Observers worry about the multiplicity of electoral laws in Kenya

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By LUKE ANAMI

Election Observation Missions in Kenya commended the Electoral Commission for professionally conducting a smooth voting exercise despite reported instances of failure of electronic identification kits at some polling stations.

The East African Community (EAC), Intergovernmental Authority on Development (IGAD), Commonwealth, African Union (AU) and Common Market for Eastern Africa Observer Missions and australe (Comesa) also designate the police for the reinforcement of security at the polling centers.

However, the team criticized the use of state resources during political campaigns, the failure of Kiems kits in some polling stations, low voter turnout and the lack of participation of young people in elective positions and in the process. of voting.

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The EAC point of view

“The mission takes note of the remarkable improvements made by the IEBC in the transparency, preparation and management of the 2022 general elections in Kenya,” said the head of the EAC mission, former Tanzanian President Jakaya Kikwete.

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He recommended “better communication between the IEBC and the various stakeholders”.

Mr. Kikwete also praised the National Police Service, which he said did not interfere with the voting process.

“In the polling stations observed, security personnel were present and very professional in carrying out their duties and responsibilities. They did not interfere with electoral processes, nor intimidate voters,” he said.

While noting the challenges of the Kiems kit snags, he said the technology was improving efficiency and increasing transparency, unlike previous elections.

He recommended that the problems with the kits be identified and necessary and correct measures taken for better performance in future elections.

AU and Comesa

The African Union and Comesa also praised the performance of the IEBC but disputed the use of state resources during the campaign period.

“While the campaigns were largely peaceful and issue-driven, hate speech, misuse of state resources, failure to adhere to campaign timetables, violence and the use of criminal gangs have observed,” said Dr Ernest Bai Koroma, former President of Sierra Leone.

“The misuse of state resources has created an uneven playing field, especially for smaller campaigners.”

The AU-Comesa mission noted that despite the relatively high youth population (18-35 years old), youth registration for the 2022 elections was low.

“Only 39.84% (8.8 million) of the total registered voters were young people, down 5.17% from 2017 figures,” Koroma noted.

The mission also observed the late release of Treasury funds to the IEBC, which affected key electoral processes, including voter registration, voter register verification and voter education.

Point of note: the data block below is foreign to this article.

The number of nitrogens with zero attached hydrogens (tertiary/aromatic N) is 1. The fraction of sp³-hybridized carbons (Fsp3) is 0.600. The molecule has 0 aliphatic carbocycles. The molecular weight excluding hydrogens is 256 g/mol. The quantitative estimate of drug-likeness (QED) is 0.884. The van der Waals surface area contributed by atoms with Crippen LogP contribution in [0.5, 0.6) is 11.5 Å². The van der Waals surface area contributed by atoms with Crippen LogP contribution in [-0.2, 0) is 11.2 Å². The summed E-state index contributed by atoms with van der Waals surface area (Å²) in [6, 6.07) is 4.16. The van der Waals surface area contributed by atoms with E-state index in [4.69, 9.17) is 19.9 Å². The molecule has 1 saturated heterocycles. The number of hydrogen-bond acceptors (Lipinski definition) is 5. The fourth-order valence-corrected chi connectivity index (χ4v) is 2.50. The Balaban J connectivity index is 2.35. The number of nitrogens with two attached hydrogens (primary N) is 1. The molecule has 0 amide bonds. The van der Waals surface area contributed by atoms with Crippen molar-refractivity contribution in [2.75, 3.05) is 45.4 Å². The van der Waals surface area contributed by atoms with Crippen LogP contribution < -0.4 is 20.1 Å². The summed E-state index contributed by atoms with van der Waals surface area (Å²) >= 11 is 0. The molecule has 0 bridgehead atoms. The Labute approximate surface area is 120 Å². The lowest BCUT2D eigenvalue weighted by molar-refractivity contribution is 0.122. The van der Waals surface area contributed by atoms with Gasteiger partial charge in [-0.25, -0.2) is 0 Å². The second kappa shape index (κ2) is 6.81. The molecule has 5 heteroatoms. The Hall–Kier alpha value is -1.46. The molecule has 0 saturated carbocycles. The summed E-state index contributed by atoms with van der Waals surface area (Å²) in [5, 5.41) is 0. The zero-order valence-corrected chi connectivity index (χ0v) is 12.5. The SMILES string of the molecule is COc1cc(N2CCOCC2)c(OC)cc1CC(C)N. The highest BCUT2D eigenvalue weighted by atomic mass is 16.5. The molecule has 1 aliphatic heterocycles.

The elections were marked by a strong participation of political parties and independent candidates.

Of the 90 registered parties, 81 contested the elections. Of the 16,105 candidates, 28.1% were independents.

“Many independent candidates would have been dissatisfied with candidate selection processes within political parties,” Koroma said.

The Commonwealth view

Commonwealth Observer Group Chairman Bruce Golding hailed the largely peaceful environment that prevailed during the pre-election period and commended the efforts made by the political parties, their leaders, presidential candidates and the people of Kenya to foster a peaceful environment in the run-up to the elections.

“We found that voters were largely able to vote freely. The elections were competitive, with freedom of association and participation rights provided for and respected,” Mr. Golding said.

“Overall, it was understood that any disputes arising would be taken to court. We were reassured to learn that the judiciary inspires public confidence.

However, he pointed out that the lack of a comprehensive review of the electoral law and the Kiems system has led to some uncertainty in the electoral process.

“The multiplicity of unconsolidated amendments to electoral laws has also complicated the administration of elections in Kenya and resulted in its ambiguity. These complications hampered the IEBC’s election preparations and resulted in decisions that required last-minute changes to procedures,” Mr. Golding said.

“It should be noted, for example, that the question of whether the digital or printed register would be the main mechanism for verifying the identity of voters was only decided on the eve of the elections, following a decision of the Court of Appeal. Kenya may wish to consider establishing a specialized court to deal with election-related issues.

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